Since the André H---- lecture, the colonel had been keeping quiet. But Redouté was convinced that if he had known anything in the morning, he would have said something. One had to admit, in fact, that the military attaché had some sense of discipline, besides his desire to demonstrate the superiority of his own sources of information.

Georges went to fetch him to the first floor.

“My dear Colonel,” said Redouté in a bantering tone, “here is a telegram for you to read.”

The colonel read it impassively and handed it back.

“Is that all?” he said coldly.

“Yes,” said Redouté, who had been expecting a different reaction.

“Telegrams are like jokes: the shortest are always the best.”

“You didn’t know of this incident?”

“I still don’t know it. I have only read your telegram.”

“You are being rather irritating, Colonel.”

“It is I who should feel irritated. It says here that this message was sent at eleven in the morning and you are telling me about it at four in the afternoon.”

Redouté mumbled some excuses.

“I shall inform myself,” said the colonel. “I know that annoys you, but you have your sources of information and I have mine. Very well. Experience has taught me to trust only my own. If you will allow me, I will keep you informed of what I find out.”

He saluted briefly, and went out. They guessed that this time he was not going to seek information from the evzones, and that if he had gone in search of sailors, they were not the sailors of the Zappeion. The chargé d’affaires was worried; the comedy which he had been bent on acting had recoiled on himself; he had not played the beau rôle in it. But self-esteem was not his only preoccupation.

“Our friend has given me a flea in the ear,” he said.

He looked fixedly at the Battle of the Milvian Bridge, as though expecting the Tiber to reveal the secrets of the Euripus. He came out of his daydream to ask for the Havas correspondent to be got on the telephone. The journalist’s wife replied that she did not expect him in till dinner. They rang up the Foreign Ministry. The political director was away; his assistant had heard some talk of the torpedoing, but did not know the details. Redouté ordered the clerk of the chancellery to go through the evening newspapers immediately. They only mentioned the Euripus to announce the Chalcis regatta. Georges had never seen his colleague looking more anxious.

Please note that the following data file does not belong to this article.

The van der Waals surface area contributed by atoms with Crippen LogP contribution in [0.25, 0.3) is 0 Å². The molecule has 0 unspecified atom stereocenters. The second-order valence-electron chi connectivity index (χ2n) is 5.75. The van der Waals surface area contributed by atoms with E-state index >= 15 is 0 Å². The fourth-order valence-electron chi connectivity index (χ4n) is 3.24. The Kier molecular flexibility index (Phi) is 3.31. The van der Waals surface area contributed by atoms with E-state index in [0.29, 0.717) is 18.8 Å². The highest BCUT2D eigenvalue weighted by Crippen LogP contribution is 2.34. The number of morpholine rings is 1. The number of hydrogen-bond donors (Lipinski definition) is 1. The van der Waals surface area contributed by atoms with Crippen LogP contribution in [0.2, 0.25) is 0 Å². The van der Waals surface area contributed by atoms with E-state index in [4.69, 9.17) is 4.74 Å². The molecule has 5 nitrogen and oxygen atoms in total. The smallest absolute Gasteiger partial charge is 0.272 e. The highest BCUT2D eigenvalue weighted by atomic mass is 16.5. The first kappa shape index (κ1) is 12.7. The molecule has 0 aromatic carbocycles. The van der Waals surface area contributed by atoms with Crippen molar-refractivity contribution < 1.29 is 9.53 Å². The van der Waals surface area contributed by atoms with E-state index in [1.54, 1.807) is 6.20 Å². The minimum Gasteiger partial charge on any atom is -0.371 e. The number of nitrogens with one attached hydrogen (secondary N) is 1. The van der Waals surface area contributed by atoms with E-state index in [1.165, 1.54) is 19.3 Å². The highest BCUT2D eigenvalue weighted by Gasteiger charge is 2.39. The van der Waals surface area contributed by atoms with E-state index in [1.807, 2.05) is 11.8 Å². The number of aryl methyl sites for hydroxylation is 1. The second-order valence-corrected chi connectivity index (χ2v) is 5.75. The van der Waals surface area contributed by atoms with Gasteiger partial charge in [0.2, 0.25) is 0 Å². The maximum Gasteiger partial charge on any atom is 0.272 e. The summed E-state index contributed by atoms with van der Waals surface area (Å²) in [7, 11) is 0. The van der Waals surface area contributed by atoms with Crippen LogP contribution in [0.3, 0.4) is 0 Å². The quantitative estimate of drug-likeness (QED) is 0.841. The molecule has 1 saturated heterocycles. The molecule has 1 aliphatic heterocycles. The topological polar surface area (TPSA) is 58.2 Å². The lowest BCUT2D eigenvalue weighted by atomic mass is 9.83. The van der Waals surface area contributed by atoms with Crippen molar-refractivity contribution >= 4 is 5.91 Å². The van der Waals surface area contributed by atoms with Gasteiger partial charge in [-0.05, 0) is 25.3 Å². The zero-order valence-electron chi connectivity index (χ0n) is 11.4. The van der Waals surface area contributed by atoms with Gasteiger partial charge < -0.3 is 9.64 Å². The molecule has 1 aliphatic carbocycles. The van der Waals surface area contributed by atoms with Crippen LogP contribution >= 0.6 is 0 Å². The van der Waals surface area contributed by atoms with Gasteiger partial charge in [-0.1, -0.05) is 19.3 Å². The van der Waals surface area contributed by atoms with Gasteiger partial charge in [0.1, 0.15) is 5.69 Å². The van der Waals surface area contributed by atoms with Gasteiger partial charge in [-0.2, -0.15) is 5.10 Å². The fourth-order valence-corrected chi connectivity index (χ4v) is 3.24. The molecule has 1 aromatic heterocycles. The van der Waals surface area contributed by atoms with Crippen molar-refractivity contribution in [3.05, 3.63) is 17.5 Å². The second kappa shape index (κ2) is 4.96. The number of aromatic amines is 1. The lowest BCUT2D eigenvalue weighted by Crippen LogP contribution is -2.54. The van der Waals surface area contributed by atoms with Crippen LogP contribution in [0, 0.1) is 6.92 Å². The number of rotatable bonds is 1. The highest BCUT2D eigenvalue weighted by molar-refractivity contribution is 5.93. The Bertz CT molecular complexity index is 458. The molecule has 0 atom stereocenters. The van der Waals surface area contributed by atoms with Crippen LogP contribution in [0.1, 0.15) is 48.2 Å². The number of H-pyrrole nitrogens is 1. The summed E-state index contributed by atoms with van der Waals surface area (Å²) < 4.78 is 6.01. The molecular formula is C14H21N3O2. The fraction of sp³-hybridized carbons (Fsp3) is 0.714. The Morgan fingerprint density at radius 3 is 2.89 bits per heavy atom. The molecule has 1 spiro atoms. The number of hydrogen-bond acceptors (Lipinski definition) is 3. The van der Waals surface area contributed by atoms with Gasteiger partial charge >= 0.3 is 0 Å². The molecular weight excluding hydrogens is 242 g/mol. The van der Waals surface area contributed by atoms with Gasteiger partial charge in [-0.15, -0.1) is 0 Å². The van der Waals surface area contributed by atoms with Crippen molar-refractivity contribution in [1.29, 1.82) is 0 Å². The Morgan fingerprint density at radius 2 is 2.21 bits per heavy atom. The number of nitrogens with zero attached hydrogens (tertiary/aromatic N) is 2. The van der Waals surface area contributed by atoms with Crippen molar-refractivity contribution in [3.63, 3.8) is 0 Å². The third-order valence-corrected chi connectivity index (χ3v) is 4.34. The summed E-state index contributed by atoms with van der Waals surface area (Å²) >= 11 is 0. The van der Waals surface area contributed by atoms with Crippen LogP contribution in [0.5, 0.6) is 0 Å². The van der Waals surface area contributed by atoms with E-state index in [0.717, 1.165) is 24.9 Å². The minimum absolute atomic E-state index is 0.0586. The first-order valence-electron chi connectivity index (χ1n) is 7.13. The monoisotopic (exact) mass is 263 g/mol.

The latter, however, clung to one hope: the Rumanian Embassy telephone was still engaged. This was a sign of abnormal activity, which it was natural to ascribe to the story. Besides, it was easy to explain the silence of the Press and the caution of the Ministry. Such an important event, happening in Greek territorial waters, was no matter for satisfaction to the Greek authorities. Who knows what diplomatic complications would follow? Metaxas was probably playing for time; busy arranging things behind the scenes before publication.

But still the Rumanian Embassy remained inaccessible. If he had dared, Redouté would have nipped over in his car.

“To think,” he said, “that we went to lunch at the Nautical Club, where we found nothing but old cats, instead of lunching at the International, where we would have seen our Rumanian friend!”

He had stopped congratulating himself on having met no diplomats at the Nautical Club. So far from wanting to keep the news of the torpedoing to himself, he wished the whole world would talk about it. He decided to telephone to the Turkish Ambassador: he had called to apologize after the André H---- lecture, and considered himself on good terms with the Ambassador. What was more, the latter was on even better terms with Metaxas; he would certainly be au fait with the drama of the Euripus. The Ambassador said that, indeed, he had been told about it in the morning, but as an unverified rumour, and had heard nothing since.